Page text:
Great World Writers: Twentieth Century - Vol. 11

By Patrick M. O'Neil | Go to book overview

Derek Walcott

BORN: January 23, 1930, Castries, Saint Lucia

IDENTIFICATION: Postcolonial Caribbean poet whose work, dealing mainly with isolation, colonial history, and race, represents a fusion of African, European, and Caribbean influences.

SIGNIFICANCE: Derek Walcott, the first Caribbean writer to win the Nobel Prize for literature (1992), is prized in Europe and the Americas for his poetry and plays. Dividing his time between Trinidad, where he lives, and Massachusetts, where he teaches, Walcott is a writer enriched by the New and Old Worlds, both of which he cherishes. The European literature and culture that linger in the West Indies are alive in his writing, as is the French-English patois of his native Saint Lucia. He weaves together and quarrels with the cultures that intersect in his life. Though Walcott speaks English almost as a second language, he uses it far more forcefully and eloquently than many a native speaker.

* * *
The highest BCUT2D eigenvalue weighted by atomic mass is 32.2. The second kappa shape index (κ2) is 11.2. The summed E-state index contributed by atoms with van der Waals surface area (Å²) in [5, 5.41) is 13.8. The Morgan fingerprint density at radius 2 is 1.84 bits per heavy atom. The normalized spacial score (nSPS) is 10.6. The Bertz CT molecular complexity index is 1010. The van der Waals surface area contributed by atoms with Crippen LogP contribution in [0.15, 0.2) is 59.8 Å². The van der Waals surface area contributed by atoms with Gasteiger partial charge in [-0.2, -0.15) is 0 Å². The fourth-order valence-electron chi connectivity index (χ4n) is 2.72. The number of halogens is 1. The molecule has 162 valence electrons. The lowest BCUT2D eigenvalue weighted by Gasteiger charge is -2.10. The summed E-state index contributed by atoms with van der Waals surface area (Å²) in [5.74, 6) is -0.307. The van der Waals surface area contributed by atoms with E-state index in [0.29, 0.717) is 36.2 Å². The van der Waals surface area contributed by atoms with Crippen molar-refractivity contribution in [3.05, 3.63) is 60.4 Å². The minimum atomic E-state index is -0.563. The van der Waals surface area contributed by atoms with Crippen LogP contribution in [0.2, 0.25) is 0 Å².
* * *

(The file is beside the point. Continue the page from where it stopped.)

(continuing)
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Great World Writers: Twentieth Century - Vol. 11
Table of contents

Table of contents

  • Title Page 1441
  • Contents 1443
  • Muriel Spark 1445
  • John Millington Synge 1463
  • Rabindranath Tagore 1485
  • Kōtarō Jakamura 1501
  • Dylan Thomas 1511
  • J. R. R. Tolkien 1529
  • Mario Vargas Llosa 1551
  • Derek Walcott 1567
  • Index 1583
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